What I learned from my "Southern Appalachian Book Tour"

The kick-off events for A BIRD ON WATER STREET were a wonderful three-week-long whirlwind of awesomeness! Thanks to all my kind hosts and friends and strangers who came out to celebrate with me!!! The tour was amazing, and the marketing team at Little Pickle Press really outdid themselves to make sure I had the materials and press attention I needed. (Thank you Rana DiOrio, Heather Lennon, and Smith Publicity!) Wow, am I lucky to be a pickle!!!
     So, I've been launching picture books for almost fourteen years now, but I quickly learned that launching a novel is a completely different animal - it really stretched my marketing chops! I like to think I learned a few things from the set-up, planning, and events themselves - practical tips I think other budding writers might want to know. So, I'm going to share some of the behind-the-scenes stuff with you...
     For instance, a book tour is surprisingly exhausting. Fellow writers had warned me of this, so I made sure to exercise, sleep decent hours, and eat as close to my regular diet as I could through the whole thing. I did have a small bug the weekend before it all began (don't worry - I wasn't contagious), so dove into the excitement with a little less stamina than I would usually have, but I stayed calm, took my vitamins, and got through it fine. Actually, the bug might have helped me from getting too wound up (something I'm prone to do). Anybody out there experience the same thing?

      Even with the amazing marketing support, I still did a ton of work myself. I basically planned seven parties across three states. Add to that speaking at a conference, a festival, doing a television appearance, blog hops (for which I wrote several essays and answered questions for numerous interviews), and radio interviews too. I worked with several different venues and organizers, arranged book sales to far flung Appalachian locales (where there are no bookstores) with FoxTale Book Shoppe, and even worked with a grant committee to get books to kids. *Whew!*

     And then there were the events themselves. No bunny slippers, foot rest, or cup o' tea allowed (bottled water kept it simple). What people don't tell you about book tours or speaking engagements is that when you are speaking publicly, you are ON. Not 100%, not 200%, more like 300% ON. And while I'm good at being ON for a few hours - for a school, a party, or a weekend gig, three weeks of ON is a lot!

But you have to do it. You have to BE THERE. Because you care, and the best way to get your point across is to make sure everybody in the audience can feel your passion for the subject. You have to represent it completely - there are no excuses.

     I was reminded that rain or small crowds don't have to be a bad thing. First, layers of clothing are your friend. And I'll take a small group of invested listeners over a ho-hum crowd any day! Because, when people care what you have to say and participate, it refills your coffers too! A wonderful audience is a truly awesome thing. And you thought musicians, comedians, etc... just said it to be nice - it's true!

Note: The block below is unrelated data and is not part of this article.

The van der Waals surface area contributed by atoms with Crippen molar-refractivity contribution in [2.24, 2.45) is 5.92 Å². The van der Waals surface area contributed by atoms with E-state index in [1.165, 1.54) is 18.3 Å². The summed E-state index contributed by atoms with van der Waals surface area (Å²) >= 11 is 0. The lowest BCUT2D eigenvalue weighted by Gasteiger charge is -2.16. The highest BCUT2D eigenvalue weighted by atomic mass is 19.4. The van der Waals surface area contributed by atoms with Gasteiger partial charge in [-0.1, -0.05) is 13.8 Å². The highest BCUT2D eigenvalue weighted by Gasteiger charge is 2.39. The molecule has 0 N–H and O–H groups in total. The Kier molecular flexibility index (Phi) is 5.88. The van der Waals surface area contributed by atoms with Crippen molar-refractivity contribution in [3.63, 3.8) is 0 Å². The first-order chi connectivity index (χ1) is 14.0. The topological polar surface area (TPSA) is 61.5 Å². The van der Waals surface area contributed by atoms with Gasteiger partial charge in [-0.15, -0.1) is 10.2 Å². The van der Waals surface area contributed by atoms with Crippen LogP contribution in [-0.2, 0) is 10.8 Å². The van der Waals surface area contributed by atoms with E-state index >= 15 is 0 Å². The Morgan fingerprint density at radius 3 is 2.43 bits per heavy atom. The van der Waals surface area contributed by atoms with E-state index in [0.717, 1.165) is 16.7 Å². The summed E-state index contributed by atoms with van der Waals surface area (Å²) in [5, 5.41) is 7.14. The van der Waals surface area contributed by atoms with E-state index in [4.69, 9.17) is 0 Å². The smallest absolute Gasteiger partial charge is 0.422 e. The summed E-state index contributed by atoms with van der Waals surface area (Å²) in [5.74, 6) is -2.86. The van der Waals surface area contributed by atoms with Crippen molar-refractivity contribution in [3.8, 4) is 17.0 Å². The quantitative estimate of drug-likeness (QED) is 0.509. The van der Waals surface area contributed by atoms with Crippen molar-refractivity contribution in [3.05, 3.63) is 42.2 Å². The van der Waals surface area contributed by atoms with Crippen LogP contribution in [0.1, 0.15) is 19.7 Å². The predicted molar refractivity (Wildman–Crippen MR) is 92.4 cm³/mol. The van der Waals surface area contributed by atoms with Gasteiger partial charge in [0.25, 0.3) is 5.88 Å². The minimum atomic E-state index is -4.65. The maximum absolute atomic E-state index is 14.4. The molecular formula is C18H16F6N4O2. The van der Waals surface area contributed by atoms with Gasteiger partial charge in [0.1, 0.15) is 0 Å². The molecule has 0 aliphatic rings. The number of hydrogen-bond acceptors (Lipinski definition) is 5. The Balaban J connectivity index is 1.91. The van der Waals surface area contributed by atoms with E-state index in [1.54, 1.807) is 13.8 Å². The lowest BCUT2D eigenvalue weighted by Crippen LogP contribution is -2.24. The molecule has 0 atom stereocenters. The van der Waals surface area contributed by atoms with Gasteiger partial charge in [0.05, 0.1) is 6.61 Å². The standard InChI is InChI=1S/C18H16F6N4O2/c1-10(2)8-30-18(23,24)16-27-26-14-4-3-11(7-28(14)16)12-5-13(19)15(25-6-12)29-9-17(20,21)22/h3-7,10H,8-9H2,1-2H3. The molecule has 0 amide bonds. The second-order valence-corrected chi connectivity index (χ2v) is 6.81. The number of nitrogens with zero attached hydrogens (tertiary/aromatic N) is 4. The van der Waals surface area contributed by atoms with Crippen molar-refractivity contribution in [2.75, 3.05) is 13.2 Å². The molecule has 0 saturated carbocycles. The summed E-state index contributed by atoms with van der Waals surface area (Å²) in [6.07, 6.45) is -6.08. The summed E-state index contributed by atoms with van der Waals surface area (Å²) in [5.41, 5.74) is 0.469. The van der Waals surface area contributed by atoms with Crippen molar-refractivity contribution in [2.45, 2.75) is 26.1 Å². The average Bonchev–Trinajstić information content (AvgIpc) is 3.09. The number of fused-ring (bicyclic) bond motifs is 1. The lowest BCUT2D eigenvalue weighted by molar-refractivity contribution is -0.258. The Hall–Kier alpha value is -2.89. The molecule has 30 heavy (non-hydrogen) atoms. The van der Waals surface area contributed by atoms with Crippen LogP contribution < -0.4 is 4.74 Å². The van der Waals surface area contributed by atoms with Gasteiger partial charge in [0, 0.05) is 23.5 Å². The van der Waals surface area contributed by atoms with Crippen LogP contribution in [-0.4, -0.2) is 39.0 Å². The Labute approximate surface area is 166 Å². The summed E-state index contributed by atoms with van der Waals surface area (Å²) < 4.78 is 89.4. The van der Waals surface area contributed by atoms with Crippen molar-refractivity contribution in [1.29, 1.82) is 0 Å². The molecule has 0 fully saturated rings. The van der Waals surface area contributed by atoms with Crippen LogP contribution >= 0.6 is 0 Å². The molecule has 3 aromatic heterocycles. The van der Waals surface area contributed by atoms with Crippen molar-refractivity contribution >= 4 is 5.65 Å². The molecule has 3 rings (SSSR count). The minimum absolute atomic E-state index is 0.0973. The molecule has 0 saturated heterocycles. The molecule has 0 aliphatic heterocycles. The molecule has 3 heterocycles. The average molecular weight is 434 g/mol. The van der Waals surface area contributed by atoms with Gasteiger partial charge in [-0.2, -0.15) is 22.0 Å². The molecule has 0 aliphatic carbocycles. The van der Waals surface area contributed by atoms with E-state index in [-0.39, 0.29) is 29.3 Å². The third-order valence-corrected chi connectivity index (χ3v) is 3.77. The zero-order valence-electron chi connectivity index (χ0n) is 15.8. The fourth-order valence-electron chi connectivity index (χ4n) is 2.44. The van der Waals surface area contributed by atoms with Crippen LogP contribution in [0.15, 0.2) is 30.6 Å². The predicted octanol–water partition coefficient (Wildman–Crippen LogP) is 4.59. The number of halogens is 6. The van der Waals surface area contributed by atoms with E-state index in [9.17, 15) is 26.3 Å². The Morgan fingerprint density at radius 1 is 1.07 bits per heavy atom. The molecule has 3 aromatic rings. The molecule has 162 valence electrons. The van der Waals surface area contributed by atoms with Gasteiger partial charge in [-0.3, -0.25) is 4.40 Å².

I remembered to stay flexible. There is no such thing as two identical events. They are all different. (I love that!) So, I was thrilled when the awesome Lisa Jacobi (lead singer of PLAYING ON THE PLANET, who played at my kick-off party), showed up at other events and graciously agreed to play "Muddy Road to Ducktown" on her fiddle - a 100-year-old song about miners getting copper out of the basin via ox-driven carts along the Ocoee River. (Without trees, it was very muddy!) What a treat to share the area's history through words, images, and song! I wish she could be at every event!

     Do try to keep things around you and the events as calm as possible. I'm a Gemini, which means I need down time to balance my ON time - otherwise I wear out. Be aware that some well-intentioned folks can add to your stress rather than help. Recognize that and try to limit exposure. Some things will probably go wrong. Recognize your power, or lack of power to do anything about it, and that if blood isn't involved, it's probably not the end of the world. Try not to dwell.

     Try to plan some days afterwards to recover. I didn't do that one so well as I hosted our SCBWI Southern Breeze Children's Book Illustrators' Gallery Show the Friday after all the hubbub (there was no flexibility in the date). It was a blast, and it went amazingly well, but wow, was I in need of some serious down-time... which I finally got.
     It all came to a close in time for the holiday weekend (I wrote this on Memorial Day), and that turned out to be a very good thing. I've let myself relax, only checked my email a little bit, took some time to garden and get filthy cleaning the back porch - things I usually have no time for but which need doing (and which I love doing). Hubbie and I have barbecued on the grill every night, and I didn't say 'no' to the ice-cream.
     Yes, I gained a few pounds through it all - unavoidable when eating out so often... and celebrating, for goodness sake! But I made sure I fed the core me, and I think that's the real secret to a successful book tour. Stay true to yourself and have fun!

     Now that it's mostly over, I'm thrilled by the response to all my events and excited to see how A BIRD ON WATER STREET does on its own. (Three awards so far!) I'm caught up and ready to dive back into work tomorrow... I'm just not thinking about that tonight.


Heather said...

You are a dream author, E! So talented and hardworking, and absolutely lovely to boot!

Elizabeth O Dulemba said...

I'm grateful for YOU, Heather L.! Hugs, e

Vicky Alvear Shecter said...

A worthy launch for a worthy book! You did an amazing job!